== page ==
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Exercise Training Improves Cardiac Parameters in Lupus

Last Updated: April 05, 2012.

 

Three-month program improves chronotropic reserve, heart rate recovery for inactive SLE patients

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For inactive patients with systemic lupus erythematosus, a three-month exercise training program is associated with improved chronotropic reserve and heart rate recovery, according to a study published online March 21 in Arthritis Care & Research.

THURSDAY, April 5 (HealthDay News) -- For inactive patients with systemic lupus erythematosus (SLE), a three-month exercise training program is associated with improved chronotropic reserve and heart rate recovery, according to a study published online March 21 in Arthritis Care & Research.

To investigate the efficacy of an exercise training program in counteracting chronotropic incompetence and delayed heart recovery, Renata Miossi, M.D., from the University of Sao Paulo in Brazil, and associates conducted a randomized 12-week trial of 24 inactive patients with SLE. Participants were divided into training and non-training groups, and an age-matched healthy control group of eight participants also completed the exercise program. Participants were evaluated before and after training, and measurements included chronotropic reserve and heart rate recovery (ΔHRR), defined as the difference in heart rate at peak exercise and at the first and second minute after the exercise test (ΔHRR1 and ΔHRR2).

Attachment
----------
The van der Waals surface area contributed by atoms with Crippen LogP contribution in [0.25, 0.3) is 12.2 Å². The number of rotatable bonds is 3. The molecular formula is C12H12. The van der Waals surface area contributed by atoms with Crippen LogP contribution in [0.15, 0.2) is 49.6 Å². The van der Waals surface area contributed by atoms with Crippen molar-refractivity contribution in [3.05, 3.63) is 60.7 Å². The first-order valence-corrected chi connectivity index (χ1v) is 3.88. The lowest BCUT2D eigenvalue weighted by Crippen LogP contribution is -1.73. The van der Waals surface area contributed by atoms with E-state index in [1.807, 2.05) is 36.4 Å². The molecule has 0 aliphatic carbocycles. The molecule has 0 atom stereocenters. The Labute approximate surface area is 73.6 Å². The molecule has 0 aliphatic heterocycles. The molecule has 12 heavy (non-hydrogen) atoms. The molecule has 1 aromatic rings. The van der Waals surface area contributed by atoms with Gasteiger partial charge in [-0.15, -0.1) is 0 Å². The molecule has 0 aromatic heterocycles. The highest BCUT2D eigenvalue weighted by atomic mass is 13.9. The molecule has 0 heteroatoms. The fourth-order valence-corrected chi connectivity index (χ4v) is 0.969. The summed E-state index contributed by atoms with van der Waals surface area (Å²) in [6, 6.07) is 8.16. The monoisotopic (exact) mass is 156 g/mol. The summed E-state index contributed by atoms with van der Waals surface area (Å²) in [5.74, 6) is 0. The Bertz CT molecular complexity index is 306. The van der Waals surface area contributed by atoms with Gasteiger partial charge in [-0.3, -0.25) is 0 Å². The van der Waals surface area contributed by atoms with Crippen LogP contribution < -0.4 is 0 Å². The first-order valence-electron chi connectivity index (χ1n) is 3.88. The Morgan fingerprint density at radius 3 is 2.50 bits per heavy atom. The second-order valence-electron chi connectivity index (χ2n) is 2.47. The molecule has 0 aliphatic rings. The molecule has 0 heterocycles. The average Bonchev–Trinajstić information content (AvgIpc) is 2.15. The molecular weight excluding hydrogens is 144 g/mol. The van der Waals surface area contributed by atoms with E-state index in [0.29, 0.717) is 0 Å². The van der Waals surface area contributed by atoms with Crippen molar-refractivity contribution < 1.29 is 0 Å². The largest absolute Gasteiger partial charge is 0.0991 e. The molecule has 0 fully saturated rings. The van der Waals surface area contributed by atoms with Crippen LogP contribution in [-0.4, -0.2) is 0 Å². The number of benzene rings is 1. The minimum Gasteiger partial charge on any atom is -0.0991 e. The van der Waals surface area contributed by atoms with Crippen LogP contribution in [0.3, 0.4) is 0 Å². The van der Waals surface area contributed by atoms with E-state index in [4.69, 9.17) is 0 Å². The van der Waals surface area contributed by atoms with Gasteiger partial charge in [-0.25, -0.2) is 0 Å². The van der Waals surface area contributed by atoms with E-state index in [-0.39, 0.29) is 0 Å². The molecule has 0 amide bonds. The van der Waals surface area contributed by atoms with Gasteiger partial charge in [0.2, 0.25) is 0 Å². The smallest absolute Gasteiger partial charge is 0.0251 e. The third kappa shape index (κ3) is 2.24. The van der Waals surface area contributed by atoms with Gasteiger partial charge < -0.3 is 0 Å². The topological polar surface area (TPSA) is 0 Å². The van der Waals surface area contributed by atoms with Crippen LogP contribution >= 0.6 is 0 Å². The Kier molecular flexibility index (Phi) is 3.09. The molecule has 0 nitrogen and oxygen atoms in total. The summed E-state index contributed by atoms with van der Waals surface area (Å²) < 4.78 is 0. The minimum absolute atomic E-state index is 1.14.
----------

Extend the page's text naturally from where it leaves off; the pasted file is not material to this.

The researchers found that, for patients with SLE, the three-month program resulted in significant increases in chronotropic reserve (P = 0.007) and improved heart rate recovery (ΔHRR1, P = 0.009; ΔHRR2, P= 0.002) compared with the no-treatment group. After training, the heart rate response was similar for patients with SLE and healthy controls (P > 0.05).

"A three-month exercise training program was safe and capable of reducing the chronotropic incompetence and the delayed heart rate recovery observed in physically inactive SLE patients," the authors write.

The Laboratory of Physical Conditioning for Rheumatologic Patients, where the research was conducted, received a grant from the Bank of America Merrill Lynch.

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